Lifestyle

New rabbi making changes

The Mirror

Rabbi Zari Weiss will only be at the Bet Chaverim Community Synagogue of South King County a handful of days a month, but she’s preparing to make some changes at the synagogue.

Though she’s admittedly impatient, she’s resolved to infuse the congregation with intellectual and academic rigor, demand more of bar and bat mitzvah candidates, celebrate traditional festivals, and atone meaningfully during the High Holiday observances.

Weiss received her rabbinical education at Hebrew Union College Jewish Institute of Religion and was ordained in 1991. She took the part-time position at Bet Chaverim about six months ago.

The current service schedule is spare compared to larger, full-service synagogues in the region. Of the four Friday night services a month, Weiss leads two, plus the one Saturday morning service a month.

She’s also been coming in two Sundays a month to help religious school director Ellen Bloom develop curriculum.

Even though Weiss’ time is limited, she’s set out a lot to accomplish with synagogue members.

“I want to help them grow, but as much as I want to help them grow in size and membership, I want to help them deepen, get greater facility with Jewish texts, with Jewish teaching and ideas and liturgy,” she said.

South King County’s Jewish community is diverse. There are many interfaith couples, some with little kids and others with children in college, and people are observant in a range of degrees. As with many congregations across the religious spectrum, the Bet Chaverim regulars who attend every Friday night service are sometimes shocked to see how many people show up for High Holidays.

Weiss said she wants all to feel welcome, regardless of their levels of observance, the religious tradition in which they were raised, their Jewish or Hebrew literacy, or the religious compositions of their immediate and extended families.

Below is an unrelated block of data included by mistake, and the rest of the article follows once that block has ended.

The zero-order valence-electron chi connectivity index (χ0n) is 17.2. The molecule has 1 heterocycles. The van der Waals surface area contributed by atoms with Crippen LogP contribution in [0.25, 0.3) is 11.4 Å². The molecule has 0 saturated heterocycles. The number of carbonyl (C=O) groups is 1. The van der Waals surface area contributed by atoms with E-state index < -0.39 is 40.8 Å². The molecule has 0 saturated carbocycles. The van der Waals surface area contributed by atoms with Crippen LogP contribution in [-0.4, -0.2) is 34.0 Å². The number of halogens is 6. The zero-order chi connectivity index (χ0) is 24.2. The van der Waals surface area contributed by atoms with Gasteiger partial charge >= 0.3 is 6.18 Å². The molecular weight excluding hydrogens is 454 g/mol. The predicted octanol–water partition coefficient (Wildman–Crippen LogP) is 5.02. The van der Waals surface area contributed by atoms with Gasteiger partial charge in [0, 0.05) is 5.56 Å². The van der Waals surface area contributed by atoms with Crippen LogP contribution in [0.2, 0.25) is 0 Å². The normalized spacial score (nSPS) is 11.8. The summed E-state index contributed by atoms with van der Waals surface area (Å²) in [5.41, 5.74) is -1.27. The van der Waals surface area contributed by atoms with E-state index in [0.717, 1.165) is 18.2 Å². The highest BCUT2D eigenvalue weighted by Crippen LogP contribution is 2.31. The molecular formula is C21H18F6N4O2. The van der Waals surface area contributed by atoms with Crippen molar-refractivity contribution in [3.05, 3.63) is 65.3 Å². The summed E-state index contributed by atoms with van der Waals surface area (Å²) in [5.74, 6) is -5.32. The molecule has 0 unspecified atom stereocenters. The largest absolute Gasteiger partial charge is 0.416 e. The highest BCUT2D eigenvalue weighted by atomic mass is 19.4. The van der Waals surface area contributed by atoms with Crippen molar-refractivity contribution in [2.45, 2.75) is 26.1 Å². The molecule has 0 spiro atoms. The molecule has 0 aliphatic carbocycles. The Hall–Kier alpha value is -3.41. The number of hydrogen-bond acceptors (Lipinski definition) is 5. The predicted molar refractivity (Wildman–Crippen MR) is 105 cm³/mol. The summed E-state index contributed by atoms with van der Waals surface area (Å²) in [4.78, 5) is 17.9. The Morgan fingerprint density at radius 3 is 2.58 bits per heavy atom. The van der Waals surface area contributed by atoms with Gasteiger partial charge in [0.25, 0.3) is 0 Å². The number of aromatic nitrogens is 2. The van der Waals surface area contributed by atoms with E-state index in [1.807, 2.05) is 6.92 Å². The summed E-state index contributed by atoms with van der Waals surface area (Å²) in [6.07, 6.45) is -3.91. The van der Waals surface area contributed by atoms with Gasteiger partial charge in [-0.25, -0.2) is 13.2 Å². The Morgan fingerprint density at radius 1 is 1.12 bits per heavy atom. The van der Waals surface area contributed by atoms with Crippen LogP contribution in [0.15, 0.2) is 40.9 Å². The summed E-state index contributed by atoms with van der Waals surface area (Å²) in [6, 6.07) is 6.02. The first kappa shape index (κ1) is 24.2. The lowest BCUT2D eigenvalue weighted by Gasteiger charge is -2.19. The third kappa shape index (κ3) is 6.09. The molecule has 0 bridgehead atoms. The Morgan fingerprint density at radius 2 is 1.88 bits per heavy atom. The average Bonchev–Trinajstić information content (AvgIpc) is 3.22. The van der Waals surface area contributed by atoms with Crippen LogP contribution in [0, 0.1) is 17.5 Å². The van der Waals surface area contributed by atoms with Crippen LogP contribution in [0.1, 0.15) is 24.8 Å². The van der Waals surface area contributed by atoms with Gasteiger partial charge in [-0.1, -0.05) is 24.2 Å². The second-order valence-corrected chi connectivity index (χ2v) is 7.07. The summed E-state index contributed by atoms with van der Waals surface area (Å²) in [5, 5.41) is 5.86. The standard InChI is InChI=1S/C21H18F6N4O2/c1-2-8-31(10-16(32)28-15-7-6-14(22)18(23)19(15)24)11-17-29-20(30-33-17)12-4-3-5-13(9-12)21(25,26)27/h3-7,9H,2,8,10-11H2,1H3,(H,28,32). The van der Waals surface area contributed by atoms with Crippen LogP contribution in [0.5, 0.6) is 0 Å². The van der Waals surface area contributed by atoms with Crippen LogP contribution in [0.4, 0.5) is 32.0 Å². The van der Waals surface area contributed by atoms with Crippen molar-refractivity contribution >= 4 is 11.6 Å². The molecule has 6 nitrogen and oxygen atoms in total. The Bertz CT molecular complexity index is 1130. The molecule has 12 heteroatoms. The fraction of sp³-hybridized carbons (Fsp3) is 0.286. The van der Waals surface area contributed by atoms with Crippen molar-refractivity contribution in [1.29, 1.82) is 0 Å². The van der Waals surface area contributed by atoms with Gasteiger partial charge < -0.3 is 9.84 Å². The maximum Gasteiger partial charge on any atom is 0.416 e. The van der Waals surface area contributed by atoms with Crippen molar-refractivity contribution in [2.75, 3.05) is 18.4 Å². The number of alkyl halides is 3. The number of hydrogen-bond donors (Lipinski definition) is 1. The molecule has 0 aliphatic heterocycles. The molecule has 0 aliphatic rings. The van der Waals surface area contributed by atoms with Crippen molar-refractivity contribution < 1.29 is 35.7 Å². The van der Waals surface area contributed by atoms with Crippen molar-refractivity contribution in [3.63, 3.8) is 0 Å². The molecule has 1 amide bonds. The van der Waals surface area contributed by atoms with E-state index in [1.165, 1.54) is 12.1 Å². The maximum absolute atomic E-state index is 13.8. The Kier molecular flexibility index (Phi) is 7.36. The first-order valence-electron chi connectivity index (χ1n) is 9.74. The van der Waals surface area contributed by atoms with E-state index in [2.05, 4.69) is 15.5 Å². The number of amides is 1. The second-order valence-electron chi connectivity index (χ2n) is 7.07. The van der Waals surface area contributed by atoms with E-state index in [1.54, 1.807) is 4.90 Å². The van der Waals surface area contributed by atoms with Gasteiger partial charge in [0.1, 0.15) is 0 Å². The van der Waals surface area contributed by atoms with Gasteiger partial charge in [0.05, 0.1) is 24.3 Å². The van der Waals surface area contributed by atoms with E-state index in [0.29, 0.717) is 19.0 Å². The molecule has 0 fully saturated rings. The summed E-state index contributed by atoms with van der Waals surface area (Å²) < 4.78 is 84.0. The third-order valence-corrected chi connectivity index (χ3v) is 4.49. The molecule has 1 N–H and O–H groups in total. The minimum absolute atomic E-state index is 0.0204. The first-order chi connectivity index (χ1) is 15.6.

“In general, my philosophy has been to try to reach out to people and make them feel welcomed instead of putting up barriers that make people feel excluded,” she said.

But Weiss said she also wants her Jewish community to learn and grow as individuals and — crucial to Judaism — to grow as a community, Weiss said. Modern Reform Jews need to know how to keep a Jewish home, how to observe Shabbat, how to read and understand Hebrew, and how to enjoy a family life infused with Judaism, she said.

The Reform movement suffers from a cultural stigma that perceives it to be “Judaism Lite” and, in some congregations, the epithet fits. Some Reform Jews thrive in an environment in which they regularly break the Sabbath, fail to keep kosher, ignore the mikvah and stop studying Torah simply because they’re Reform Jews and they don’t have to. Weiss said that’s not how it’s supposed to be.

In fact, she explained, there seems to be a backlash against lackadaisical Judaism. Orthodox Chabad houses are springing up to join the Reform movement’s Hillels in communities and on college campuses across the country, including several in Seattle, Tacoma and King County’s east side, and they’re attracting young people and those interested in a greater level of observance.

Two new mikvah baths for ritual cleansing opened last year in Seattle, where before there had only been one — at the Orthodox shul on Beacon Hill — for years.

Weiss noted Reform Judaism has grown more traditional and more observant since its inception in the 19th century, despite its permissive reputation. There even have been several changes since she was a child, including the wearing of tallitot, or prayer shawls, and kippot, commonly called by the yiddish term “yarmulkah.” She said that’s good, but added Jews could do more.

“Every Jew has a righteous duty to make a conscience choice,” she said. “Everyone should go through a process of study and observance. I really want Jews to be serious Jews. I don’t care what denomination someone is.”

Weiss said she’s part of what appears to be a new generation of Reform rabbis who demand Jews have a greater level of commitment, including “communal activity, study, all the celebrations.”

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